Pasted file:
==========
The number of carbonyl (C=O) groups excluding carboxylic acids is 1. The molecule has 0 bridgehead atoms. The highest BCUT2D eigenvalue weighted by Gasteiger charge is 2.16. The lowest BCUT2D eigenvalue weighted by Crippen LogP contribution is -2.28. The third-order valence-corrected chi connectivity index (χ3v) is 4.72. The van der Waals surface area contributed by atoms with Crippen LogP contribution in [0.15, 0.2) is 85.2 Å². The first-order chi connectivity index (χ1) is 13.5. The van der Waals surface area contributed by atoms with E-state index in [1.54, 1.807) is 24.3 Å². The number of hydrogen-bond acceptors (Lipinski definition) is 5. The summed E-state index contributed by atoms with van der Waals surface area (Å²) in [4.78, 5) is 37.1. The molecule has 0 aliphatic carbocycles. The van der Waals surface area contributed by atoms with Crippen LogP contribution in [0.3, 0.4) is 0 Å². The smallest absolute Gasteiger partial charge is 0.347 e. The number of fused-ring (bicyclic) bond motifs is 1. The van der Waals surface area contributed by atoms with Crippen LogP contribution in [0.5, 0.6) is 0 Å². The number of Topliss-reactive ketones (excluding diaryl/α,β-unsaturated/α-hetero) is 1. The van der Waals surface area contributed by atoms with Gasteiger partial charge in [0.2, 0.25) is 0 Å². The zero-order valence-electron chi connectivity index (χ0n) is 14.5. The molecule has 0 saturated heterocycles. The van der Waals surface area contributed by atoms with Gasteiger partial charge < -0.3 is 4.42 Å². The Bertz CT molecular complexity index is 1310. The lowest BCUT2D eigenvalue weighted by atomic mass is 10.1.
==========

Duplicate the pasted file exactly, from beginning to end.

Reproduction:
The number of carbonyl (C=O) groups excluding carboxylic acids is 1. The molecule has 0 bridgehead atoms. The highest BCUT2D eigenvalue weighted by Gasteiger charge is 2.16. The lowest BCUT2D eigenvalue weighted by Crippen LogP contribution is -2.28. The third-order valence-corrected chi connectivity index (χ3v) is 4.72. The van der Waals surface area contributed by atoms with Crippen LogP contribution in [0.15, 0.2) is 85.2 Å². The first-order chi connectivity index (χ1) is 13.5. The van der Waals surface area contributed by atoms with E-state index in [1.54, 1.807) is 24.3 Å². The number of hydrogen-bond acceptors (Lipinski definition) is 5. The summed E-state index contributed by atoms with van der Waals surface area (Å²) in [4.78, 5) is 37.1. The molecule has 0 aliphatic carbocycles. The van der Waals surface area contributed by atoms with Crippen LogP contribution in [0.3, 0.4) is 0 Å². The smallest absolute Gasteiger partial charge is 0.347 e. The number of fused-ring (bicyclic) bond motifs is 1. The van der Waals surface area contributed by atoms with Crippen LogP contribution in [0.5, 0.6) is 0 Å². The number of Topliss-reactive ketones (excluding diaryl/α,β-unsaturated/α-hetero) is 1. The van der Waals surface area contributed by atoms with Gasteiger partial charge in [0.2, 0.25) is 0 Å². The zero-order valence-electron chi connectivity index (χ0n) is 14.5. The molecule has 0 saturated heterocycles. The van der Waals surface area contributed by atoms with Gasteiger partial charge < -0.3 is 4.42 Å². The Bertz CT molecular complexity index is 1310. The lowest BCUT2D eigenvalue weighted by atomic mass is 10.1.